Evidence-based Differentiated Care for HIV in South-Eastern Africa: Shaping the post 2020 agenda
Third-party funded project
Project title Evidence-based Differentiated Care for HIV in South-Eastern Africa: Shaping the post 2020 agenda
Principal Investigator(s) Labhardt, Niklaus
Organisation / Research unit Swiss Tropical and Public Health Institute (Swiss TPH),
Departement Public Health / Medical Services (Neumayr)
Project start 01.01.2019
Probable end 31.12.2023
Status Active
Abstract

Background and rationale:With the Public Health Approach, over the last decade, the World Health Organization promoted standardized and simplified HIV care allowing scale-up of antiretroviral therapy (ART) provision even in very under-resourced health systems. This approach succeeded in a massive increase of people receiving ART in Sub-Saharan Africa. However, despite substantial progress, HIV/AIDS remains a leading cause of morbidity and death in Sub-Saharan Africa. Further progress towards ending the AIDS epidemic is challenged by several factors: (i) scaling up ART provision among “hard-to-reach” populations, (ii) maintaining the rising numbers of patients on ART in under-resourced health care facilities while international funding support decreases, (iii) preventing and adapting to emerging resistance of HIV to current drugs, (iv) improving outcomes among children and adolescents taking ART. To meet the above-listed challenges, continuing the “one size fits all” approach will not be sufficient, and refining the public health approach through differentiated care models (DCM) will be required. “Differentiated care” is the term describing the adjustment of treatment programs to a patient’s individual needs and prognosis. DCMs have the potential to improve patient outcomes as well as cost-effectiveness through better allocation of resources. However, to date the data on DCMs at larger scale are scarce and generating evidence through randomized trials in differentiated care represents an urgent requirement. Aim of the Project:This project entails four randomized trials (RCT) aiming to test innovative new DCMs in real-life settings and assess relevant endpoints of clinical response/outcome, virological control as well as the cost-effectiveness of interventions. The DCMs tested all make use of new and innovative technologies and - if successful - have the potential to be integrated into future guidelines and policies. All RCTs will be conducted in Lesotho, Southern Africa. RCT-3 will additionally include research sites in South Africa and RCT-4 will include sites in Tanzania.Planned Studies:RCT-1: HOSENG trial: “Home-based testing plus self-testing to improve HIV diagnosis coverage in rural Lesotho” - an open-label cluster randomized trial. Including 100 clusters with >10’000 individuals, this trial assesses if combining home-based HIV testing with dispensing of oral self-test kits to household members absent during home-based HIV testing is an effective approach to reach high testing coverage in remote rural hard-to-reach settings.RCT-2: VIBRA trial: “Village-based refill of ART after same-day ART start vs a clinic-based ART provision to HIV-positive individuals not on ART after home-based HIV testing” - an open-label cluster randomized trial in rural Lesotho. This trial aims at improving linkage to care, initiation of and retention on ART to achieve viral suppression in individuals newly diagnosed with HIV during home-based testing in remote rural settings. It is the first trial to test a DCM using village-health-worker based ART-care right from diagnosis.RCT-3: VITA-LENA trial: “Viral load triggered ART care in Lesotho and KwaZulu Natal” - an open-label cluster-randomized trial. The proposed DCM called “VITA” uses an innovative database that groups patients on ART automatically into different follow-up algorithms depending on their last viral load result, and informs patients automatically about their viral load results via SMS. Grading intensity of follow-up according to viral load result shall allow to optimize resource-allocation in HIV care and improve patient-outcomes. Sending results via SMS directly to patients shall promote treatment literacy.RCT-4: GIVES-MOVE trial: “Genotype-Informed Versus Empiric Management Of VirEmia” in children and adolescents: an open-label randomized trial. This will be the first trial to test if management informed by genotypic resistance testing improves outcomes of children and adolescents with treatment failure while taking ART, and if this will be cost-effective. It will be conducted simultaneously in Lesotho and Tanzania.POLE-project: In addition to the four RCTs, the “Point Of care Lamivudine Emtricitabine” (POLE) project aims at developing the first point-of-care test for measurement of lamivudine and emtricitabine concentration and to integrate this test into DCM.The studies listed above will be conducted in close collaboration with:-SolidarMed, Swiss Organization for Health in Africa (www.solidarmed.ch)-Ministry of Health of Lesotho-Molecular Virology of the Department of Biomedicine, Haus Petersplatz, University of Basel-Human Sciences Research Council of South Africa (RCT-3)-Department of Global Health, University of Washington, United States-Ifakara Health Institute, Tanzania (RCT-4)-Department of Infectious Diseases, University Hospital of Geneva, Switzerland-Laboratory Services, University Hospital of Lausanne, Switzerland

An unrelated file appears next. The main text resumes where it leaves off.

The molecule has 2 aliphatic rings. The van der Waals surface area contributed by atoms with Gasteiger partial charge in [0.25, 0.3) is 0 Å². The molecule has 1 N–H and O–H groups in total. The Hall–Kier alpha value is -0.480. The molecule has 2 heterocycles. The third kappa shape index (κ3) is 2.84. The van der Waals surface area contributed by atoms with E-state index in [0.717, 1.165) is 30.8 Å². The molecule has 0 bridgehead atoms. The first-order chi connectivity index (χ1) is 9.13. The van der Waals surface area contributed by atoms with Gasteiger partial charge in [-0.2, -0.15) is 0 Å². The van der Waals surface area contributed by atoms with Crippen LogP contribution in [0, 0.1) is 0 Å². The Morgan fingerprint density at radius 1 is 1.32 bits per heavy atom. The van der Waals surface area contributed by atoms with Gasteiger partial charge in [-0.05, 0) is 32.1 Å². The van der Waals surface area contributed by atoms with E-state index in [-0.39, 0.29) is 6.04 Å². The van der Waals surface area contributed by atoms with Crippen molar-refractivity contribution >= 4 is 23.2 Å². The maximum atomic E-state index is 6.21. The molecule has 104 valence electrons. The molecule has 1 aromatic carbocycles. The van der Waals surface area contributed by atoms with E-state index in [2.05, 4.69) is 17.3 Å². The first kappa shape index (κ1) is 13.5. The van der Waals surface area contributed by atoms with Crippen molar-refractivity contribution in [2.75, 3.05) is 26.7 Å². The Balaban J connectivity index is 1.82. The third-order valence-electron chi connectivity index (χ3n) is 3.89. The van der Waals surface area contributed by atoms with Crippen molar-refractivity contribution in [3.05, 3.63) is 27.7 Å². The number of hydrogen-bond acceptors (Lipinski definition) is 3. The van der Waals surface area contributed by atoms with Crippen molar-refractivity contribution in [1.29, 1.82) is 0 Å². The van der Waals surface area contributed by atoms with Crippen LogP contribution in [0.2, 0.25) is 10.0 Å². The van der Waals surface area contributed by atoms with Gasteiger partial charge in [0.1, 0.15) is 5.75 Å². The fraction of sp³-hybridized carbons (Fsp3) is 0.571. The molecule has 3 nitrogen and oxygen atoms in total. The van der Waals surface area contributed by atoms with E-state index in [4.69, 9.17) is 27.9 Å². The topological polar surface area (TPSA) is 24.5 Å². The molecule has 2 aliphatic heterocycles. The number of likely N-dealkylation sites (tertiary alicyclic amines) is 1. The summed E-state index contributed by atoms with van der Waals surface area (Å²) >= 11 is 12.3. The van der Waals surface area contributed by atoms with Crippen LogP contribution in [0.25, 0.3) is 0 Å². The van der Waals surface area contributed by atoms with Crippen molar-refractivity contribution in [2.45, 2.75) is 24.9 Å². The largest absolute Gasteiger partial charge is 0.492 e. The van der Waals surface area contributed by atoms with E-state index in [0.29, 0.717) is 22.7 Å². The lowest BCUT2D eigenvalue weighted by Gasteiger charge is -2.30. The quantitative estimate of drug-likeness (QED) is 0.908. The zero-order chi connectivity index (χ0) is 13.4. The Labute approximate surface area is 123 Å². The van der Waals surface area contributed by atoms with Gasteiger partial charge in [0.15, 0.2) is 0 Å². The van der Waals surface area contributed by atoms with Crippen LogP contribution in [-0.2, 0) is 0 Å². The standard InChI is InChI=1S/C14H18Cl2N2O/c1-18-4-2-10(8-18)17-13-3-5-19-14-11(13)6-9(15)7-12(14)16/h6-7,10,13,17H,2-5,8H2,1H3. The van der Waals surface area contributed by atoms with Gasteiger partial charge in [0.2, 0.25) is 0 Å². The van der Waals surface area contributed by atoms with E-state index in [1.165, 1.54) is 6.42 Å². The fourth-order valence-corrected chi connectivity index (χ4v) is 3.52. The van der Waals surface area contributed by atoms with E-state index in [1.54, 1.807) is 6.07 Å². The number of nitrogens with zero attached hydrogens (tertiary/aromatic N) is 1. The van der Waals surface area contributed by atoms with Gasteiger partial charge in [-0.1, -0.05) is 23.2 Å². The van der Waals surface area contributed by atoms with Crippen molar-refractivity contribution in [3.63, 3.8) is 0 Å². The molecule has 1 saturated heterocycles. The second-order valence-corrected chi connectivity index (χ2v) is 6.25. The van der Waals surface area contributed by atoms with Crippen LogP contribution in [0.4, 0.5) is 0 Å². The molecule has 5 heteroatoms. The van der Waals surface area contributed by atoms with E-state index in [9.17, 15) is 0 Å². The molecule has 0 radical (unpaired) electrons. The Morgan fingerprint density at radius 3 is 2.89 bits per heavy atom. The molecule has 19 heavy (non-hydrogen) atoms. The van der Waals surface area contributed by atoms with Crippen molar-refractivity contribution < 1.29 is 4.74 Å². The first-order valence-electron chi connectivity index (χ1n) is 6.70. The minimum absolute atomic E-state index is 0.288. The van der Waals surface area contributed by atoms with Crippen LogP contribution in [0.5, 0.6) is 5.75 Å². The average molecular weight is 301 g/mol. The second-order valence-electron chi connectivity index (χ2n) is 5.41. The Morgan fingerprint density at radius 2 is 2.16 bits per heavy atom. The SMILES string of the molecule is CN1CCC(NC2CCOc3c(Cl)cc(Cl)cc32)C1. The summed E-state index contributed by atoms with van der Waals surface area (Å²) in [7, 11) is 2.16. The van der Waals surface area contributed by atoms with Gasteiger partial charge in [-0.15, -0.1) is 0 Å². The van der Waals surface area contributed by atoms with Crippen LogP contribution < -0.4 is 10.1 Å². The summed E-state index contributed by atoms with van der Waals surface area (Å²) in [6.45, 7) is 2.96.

Keywords Antiretroviral Therapy; Sub-Saharan Africa; HIV/AIDS; HIV/AIDS guidelines and policies; Differentiated Care; Service Delivery
Financed by Swiss National Science Foundation (SNSF)
   

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10/08/2020